“But let’s also acknowledge that having students write creatively (“that written composition for which the writer has determined his own subject, the form in which he presents it, and the length of the product”) must not be reserved for gifted students only, but something every student deserves to explore.
Redefining creative writing in school (rejecting template and prompted essays) and inviting all students to write creatively raise expectations while also insuring equity.”
Benjamin Bloom’s eponymous taxonomy has been bastardized, oversimplified, and misunderstood for as long as it has been a staple of teaching.
My major professor for my doctoral work, Lorin Anderson, was a student of Benjamin Bloom, and Anderson has also spent a great deal of scholarship revising Bloom’s taxonomy as well as refuting the ways it is typically misused.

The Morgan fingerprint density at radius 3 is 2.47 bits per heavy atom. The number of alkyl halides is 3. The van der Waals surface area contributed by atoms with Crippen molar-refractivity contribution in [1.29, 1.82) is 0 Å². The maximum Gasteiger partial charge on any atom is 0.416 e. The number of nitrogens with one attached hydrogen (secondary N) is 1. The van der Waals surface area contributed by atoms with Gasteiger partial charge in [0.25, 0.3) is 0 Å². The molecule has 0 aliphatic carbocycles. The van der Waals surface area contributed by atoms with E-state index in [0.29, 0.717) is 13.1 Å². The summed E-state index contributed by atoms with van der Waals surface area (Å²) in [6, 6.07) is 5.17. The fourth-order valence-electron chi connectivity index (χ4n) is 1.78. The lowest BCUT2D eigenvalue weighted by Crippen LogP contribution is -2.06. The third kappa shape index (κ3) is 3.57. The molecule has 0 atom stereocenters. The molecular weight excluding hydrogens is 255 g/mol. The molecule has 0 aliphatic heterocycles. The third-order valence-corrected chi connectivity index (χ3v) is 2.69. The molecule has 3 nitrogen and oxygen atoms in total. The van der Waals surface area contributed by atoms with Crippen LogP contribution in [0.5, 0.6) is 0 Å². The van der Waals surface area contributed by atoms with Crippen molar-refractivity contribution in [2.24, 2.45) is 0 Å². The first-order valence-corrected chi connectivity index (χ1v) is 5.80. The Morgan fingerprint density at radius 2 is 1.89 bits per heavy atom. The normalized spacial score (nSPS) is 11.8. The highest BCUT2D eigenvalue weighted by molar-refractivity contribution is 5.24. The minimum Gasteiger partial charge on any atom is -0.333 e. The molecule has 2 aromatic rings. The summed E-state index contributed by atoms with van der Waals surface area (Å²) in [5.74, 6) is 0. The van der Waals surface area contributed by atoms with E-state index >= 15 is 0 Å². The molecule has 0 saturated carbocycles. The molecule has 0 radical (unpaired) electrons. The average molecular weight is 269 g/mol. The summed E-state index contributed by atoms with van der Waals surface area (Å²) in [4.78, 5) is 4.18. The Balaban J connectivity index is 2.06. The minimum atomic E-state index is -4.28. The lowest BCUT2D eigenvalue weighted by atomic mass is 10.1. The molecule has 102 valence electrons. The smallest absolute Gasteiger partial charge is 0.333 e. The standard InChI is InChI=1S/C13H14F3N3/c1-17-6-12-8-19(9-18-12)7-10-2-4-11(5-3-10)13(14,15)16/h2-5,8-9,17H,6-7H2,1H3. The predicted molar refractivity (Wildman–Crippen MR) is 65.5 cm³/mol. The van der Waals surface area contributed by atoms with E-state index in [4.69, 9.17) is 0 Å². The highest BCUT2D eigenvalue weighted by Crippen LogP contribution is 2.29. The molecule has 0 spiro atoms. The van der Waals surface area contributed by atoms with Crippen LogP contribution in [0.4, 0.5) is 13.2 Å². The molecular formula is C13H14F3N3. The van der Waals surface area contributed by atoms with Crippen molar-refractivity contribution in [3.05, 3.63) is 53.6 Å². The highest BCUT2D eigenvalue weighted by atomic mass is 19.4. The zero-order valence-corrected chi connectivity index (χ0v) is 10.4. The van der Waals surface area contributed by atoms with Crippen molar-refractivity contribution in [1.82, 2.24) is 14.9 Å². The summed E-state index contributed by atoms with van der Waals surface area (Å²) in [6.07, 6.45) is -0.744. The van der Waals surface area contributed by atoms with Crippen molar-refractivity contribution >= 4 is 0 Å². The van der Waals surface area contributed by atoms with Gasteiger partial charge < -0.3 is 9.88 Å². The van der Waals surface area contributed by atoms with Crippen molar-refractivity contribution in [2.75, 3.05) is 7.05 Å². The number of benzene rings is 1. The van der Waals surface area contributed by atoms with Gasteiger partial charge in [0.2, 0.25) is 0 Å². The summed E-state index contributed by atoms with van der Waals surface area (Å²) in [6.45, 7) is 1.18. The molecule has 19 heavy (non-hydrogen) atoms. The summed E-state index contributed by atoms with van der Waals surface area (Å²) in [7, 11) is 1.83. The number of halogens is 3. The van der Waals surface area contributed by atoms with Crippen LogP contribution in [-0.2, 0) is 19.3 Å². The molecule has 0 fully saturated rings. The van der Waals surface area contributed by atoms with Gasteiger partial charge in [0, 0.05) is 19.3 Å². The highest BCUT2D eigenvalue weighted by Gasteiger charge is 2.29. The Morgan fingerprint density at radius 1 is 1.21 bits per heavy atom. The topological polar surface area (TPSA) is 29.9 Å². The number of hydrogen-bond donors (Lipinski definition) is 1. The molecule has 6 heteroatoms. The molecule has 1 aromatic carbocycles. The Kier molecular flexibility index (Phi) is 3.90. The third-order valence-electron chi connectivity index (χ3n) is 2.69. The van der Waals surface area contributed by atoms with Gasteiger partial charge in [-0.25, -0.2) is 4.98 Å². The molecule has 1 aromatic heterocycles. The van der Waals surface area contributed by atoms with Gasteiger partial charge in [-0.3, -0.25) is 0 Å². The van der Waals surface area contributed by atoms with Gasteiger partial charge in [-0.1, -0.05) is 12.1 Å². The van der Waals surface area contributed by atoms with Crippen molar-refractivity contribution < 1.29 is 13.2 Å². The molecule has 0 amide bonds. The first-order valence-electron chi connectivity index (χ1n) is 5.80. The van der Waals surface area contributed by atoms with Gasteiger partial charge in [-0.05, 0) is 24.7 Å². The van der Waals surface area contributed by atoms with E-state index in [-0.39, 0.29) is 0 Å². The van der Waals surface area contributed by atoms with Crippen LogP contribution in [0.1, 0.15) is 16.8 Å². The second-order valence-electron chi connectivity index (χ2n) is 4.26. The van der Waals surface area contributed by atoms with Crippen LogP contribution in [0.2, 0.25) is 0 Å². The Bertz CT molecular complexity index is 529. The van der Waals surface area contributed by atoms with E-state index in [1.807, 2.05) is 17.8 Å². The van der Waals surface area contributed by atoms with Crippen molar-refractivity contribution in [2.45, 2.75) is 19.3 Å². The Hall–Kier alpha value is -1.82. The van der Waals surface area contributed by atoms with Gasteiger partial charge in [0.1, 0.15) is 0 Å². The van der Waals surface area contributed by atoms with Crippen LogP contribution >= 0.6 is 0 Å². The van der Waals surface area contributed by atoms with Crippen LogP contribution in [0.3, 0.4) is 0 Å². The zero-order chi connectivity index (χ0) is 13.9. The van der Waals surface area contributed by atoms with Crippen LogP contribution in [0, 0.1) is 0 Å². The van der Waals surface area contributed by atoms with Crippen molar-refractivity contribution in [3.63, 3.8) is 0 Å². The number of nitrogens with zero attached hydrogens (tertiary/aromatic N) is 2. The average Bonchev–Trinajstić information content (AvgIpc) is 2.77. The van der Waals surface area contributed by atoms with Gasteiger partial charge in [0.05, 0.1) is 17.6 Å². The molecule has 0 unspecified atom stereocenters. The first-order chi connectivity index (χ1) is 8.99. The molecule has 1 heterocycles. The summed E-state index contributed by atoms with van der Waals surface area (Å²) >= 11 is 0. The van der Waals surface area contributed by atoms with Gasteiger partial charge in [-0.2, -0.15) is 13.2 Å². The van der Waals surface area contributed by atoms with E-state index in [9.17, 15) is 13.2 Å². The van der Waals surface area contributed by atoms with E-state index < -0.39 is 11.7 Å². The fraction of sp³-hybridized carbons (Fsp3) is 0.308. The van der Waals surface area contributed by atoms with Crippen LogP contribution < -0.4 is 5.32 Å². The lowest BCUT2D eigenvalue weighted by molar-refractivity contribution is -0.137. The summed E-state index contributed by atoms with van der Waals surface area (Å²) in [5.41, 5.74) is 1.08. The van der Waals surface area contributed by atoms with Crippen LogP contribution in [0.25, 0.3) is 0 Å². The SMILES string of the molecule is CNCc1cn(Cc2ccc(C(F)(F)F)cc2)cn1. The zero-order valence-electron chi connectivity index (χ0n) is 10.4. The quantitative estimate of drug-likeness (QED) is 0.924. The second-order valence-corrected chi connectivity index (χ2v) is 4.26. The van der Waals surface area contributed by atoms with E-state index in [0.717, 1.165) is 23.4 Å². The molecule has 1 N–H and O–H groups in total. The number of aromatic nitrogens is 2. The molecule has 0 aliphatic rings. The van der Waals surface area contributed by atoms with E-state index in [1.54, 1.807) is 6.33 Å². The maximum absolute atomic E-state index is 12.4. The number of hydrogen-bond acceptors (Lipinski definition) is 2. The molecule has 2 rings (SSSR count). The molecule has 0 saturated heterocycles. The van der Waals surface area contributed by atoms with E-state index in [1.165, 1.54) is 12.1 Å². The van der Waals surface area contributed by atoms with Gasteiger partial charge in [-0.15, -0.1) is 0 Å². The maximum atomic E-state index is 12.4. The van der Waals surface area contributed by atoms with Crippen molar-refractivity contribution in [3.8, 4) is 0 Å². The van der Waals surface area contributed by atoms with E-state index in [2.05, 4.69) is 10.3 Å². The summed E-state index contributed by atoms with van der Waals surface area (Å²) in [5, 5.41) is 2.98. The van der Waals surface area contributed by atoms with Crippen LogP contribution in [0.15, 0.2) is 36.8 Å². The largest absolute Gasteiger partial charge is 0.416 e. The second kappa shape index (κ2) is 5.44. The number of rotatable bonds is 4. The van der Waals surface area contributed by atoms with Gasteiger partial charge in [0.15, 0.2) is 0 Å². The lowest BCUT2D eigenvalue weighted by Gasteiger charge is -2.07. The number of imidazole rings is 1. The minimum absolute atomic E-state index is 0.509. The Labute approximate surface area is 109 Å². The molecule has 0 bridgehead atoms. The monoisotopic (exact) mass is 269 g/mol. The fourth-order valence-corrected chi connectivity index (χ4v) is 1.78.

In the revised taxonomy, noting that seeing the taxonomy as linear and sequential is distorting, the earlier elements of “synthesis” and “evaluation” (often interpreted as evaluation being the highest) have been revised to “evaluating” and “creating,” again with the implication often being that “creating” is the highest.
I would argue that some elements of the taxonomy are more complicated but not necessarily qualitatively better, but it does seem credible to suggest that creating is an advanced act by anyone, especially a student, since it involves synthesis—the drawing together into…
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